When I think about the choices that have had the greatest impact my life, they stem from being able to follow a path of personal excellence. Excellence can seem a distant quality, probably because our flaws are most visible to ourselves. Consider these tips as stepping stones towards your path of personal excellence – as Coach Wooden said, perfection is impossible but striving towards perfection is available to everyone.
The single greatest change I made this year was improving my relationship with technology, in general, and email, in particular. The changes I’ve made have given me an extra 500 hours per year (!) of available time, which I chose not to fill immediately. Here’s how I did it:
Acknowledged that I was hooked on the reactive nature of email. That was a big step. I need to discipline myself not to check email constantly. It’s a huge time sink.
When I check email – I have four actions that I do:
- Unsubscribe/filter/delete – I unsubscribe from as many automatic emails as possible (if you miss them then operate on a go-to basis). I set up filters for repeat emails that I want to batch review at a later date (athlete workouts, financial notifications, subscriber updates). I also set up filters for banned senders. I’m running two levels of spam protection software (SpamSoap and Mail Client).
- Move To Action – For items that require me to think, or type more than a short answer, I move to an Action folder. I batch process these (mainly on Wednesdays and the Weekend).
- Reply Immediately – There are some emails that are time sensitive – I reply to those immediately. Using my iPhone for gMail has proven to be a blessing because I don’t have the keyboard to over-reply. I pause, think about what the writer needs and reply directly.
- Refer – As I wrote in my Structuring Your Business article, we’ve set up a team forum. This leverages both the expert replies to our team as well as the combined knowledge of the team, itself. Its proven to be a high effective resource for improving knowledge and leveraging everyone’s time.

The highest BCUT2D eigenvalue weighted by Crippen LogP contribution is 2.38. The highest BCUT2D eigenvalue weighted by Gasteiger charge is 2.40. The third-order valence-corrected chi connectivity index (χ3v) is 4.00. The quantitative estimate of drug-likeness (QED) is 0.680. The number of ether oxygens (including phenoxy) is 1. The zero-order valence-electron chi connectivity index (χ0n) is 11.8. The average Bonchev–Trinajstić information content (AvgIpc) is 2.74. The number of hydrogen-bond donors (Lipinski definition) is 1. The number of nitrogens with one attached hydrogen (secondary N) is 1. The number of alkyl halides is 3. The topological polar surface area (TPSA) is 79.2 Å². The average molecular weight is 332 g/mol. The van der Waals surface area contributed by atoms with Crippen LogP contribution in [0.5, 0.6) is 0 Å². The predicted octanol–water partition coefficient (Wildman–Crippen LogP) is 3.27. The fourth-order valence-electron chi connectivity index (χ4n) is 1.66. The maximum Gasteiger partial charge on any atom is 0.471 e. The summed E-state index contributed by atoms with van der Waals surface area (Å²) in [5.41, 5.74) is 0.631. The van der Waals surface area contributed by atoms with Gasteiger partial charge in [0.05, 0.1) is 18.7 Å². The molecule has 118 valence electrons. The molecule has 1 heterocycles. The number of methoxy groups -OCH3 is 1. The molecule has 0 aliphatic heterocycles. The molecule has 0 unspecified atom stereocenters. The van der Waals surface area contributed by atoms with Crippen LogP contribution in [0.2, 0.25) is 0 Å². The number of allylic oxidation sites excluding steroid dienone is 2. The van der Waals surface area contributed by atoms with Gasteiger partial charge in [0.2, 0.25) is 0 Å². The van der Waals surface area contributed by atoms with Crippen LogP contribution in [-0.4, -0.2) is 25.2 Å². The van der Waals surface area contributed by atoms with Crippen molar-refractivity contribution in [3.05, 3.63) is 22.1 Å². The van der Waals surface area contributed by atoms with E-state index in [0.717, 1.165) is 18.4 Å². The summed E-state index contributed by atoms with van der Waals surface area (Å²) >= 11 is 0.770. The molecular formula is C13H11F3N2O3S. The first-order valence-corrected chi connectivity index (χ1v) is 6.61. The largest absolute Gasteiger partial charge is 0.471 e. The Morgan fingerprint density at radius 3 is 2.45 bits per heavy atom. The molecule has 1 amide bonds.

The next tip stems from a shift in my business and investing philosophy. In 2010, I deepened a choice to shift my focus towards creating opportunities for people to use their skills successfully. When we founded Endurance Corner, the original motto was “helping people help themselves”. The method has changed as we’ve learned more about ourselves.
I’m still very focused on cash flow – however, I think beyond pure profits and use my time/capital/energy to support the team in making positive changes in their life. This belief drives many aspects of my own life, including asset allocation. When I moved to Asia in 1993, I was advised:
- Be willing to make less money to maintain your principles; and
- Learn, succeed, then return home.
Seventeen years later, the wisdom of those tips is becoming more apparent. By the way, Bogle’s book on Enough, is as good an explanation as I’ve read. Having completed Mr. Bogle’s book the week before riding Hillsboro Beach to Jupiter Island made the message even more apparent. The contrast, of the strip on Daytona Beach vs the castles of Palm Beach county, reminded me of pre-revolutionary France.
I’ve continued to find it difficult to improve my listening and this is probably because I’m not focusing on the step that comes before listening. So, I’ve been trying to cultivate stillness. I’ve found that I listen best when my mind is still. Five tips that help me reduce the noise in my life:
- Turn off the television/computer
- Mute/power down the phone
- Exercise without music
- Schedule less
- Walk rather than drive
My relationship with technology will remain a focus. There’s a lot of upside for mental clarity if I’m not filling my head with my twitter feed every eight minutes!++
My ride across Florida last week made me realize how much of an outlier I am, as well as the sheltered life that I lead. The basis of populism (dismissed in my peer group) becomes clear when riding Key West to Panama City.
As endurance athletes we have unique definitions of fun as well as our fair share of idiosyncrasies – (lists and schedules for everything). I remind myself (with a list and schedule, of course) to be willing to compromise to share experiences with people that are close to me. I allocate my time deliberately and share fun things with the people close to me. This requires effort as I’ll simply work, work, work – if I don’t schedule down time.Looking at the big picture, it all boils down to:
- reduce noise;
- serve others; and
- demonstrate love.